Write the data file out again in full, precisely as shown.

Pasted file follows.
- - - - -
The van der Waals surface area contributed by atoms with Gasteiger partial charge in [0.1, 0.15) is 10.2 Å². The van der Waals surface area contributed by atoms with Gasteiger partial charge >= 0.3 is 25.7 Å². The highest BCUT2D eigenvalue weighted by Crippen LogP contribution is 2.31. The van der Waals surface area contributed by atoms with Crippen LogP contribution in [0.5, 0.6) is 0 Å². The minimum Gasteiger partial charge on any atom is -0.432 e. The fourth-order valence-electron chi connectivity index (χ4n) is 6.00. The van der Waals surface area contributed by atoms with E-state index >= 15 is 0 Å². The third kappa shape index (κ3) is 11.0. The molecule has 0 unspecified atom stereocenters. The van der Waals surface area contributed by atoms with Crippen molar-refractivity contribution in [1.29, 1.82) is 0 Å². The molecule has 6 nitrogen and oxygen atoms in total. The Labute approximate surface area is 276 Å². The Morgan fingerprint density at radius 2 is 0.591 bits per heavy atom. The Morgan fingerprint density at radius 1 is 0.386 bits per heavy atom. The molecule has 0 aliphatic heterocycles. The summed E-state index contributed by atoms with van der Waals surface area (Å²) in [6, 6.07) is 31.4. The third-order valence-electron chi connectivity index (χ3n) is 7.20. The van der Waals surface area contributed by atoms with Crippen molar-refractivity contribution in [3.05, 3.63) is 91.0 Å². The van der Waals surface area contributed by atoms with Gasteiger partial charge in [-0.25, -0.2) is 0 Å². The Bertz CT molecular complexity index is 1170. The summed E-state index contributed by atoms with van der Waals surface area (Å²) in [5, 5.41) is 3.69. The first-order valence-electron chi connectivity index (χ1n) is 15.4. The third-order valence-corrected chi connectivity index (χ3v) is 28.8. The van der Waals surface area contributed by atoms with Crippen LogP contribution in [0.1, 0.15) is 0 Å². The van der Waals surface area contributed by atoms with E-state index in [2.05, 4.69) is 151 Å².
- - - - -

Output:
The van der Waals surface area contributed by atoms with Gasteiger partial charge in [0.1, 0.15) is 10.2 Å². The van der Waals surface area contributed by atoms with Gasteiger partial charge >= 0.3 is 25.7 Å². The highest BCUT2D eigenvalue weighted by Crippen LogP contribution is 2.31. The van der Waals surface area contributed by atoms with Crippen LogP contribution in [0.5, 0.6) is 0 Å². The minimum Gasteiger partial charge on any atom is -0.432 e. The fourth-order valence-electron chi connectivity index (χ4n) is 6.00. The van der Waals surface area contributed by atoms with E-state index >= 15 is 0 Å². The third kappa shape index (κ3) is 11.0. The molecule has 0 unspecified atom stereocenters. The van der Waals surface area contributed by atoms with Crippen molar-refractivity contribution in [1.29, 1.82) is 0 Å². The molecule has 6 nitrogen and oxygen atoms in total. The Labute approximate surface area is 276 Å². The Morgan fingerprint density at radius 2 is 0.591 bits per heavy atom. The Morgan fingerprint density at radius 1 is 0.386 bits per heavy atom. The molecule has 0 aliphatic heterocycles. The summed E-state index contributed by atoms with van der Waals surface area (Å²) in [6, 6.07) is 31.4. The third-order valence-electron chi connectivity index (χ3n) is 7.20. The van der Waals surface area contributed by atoms with Crippen molar-refractivity contribution in [3.05, 3.63) is 91.0 Å². The van der Waals surface area contributed by atoms with Gasteiger partial charge in [-0.25, -0.2) is 0 Å². The Bertz CT molecular complexity index is 1170. The summed E-state index contributed by atoms with van der Waals surface area (Å²) in [5, 5.41) is 3.69. The first-order valence-electron chi connectivity index (χ1n) is 15.4. The third-order valence-corrected chi connectivity index (χ3v) is 28.8. The van der Waals surface area contributed by atoms with Crippen LogP contribution in [0.1, 0.15) is 0 Å². The van der Waals surface area contributed by atoms with E-state index in [2.05, 4.69) is 151 Å².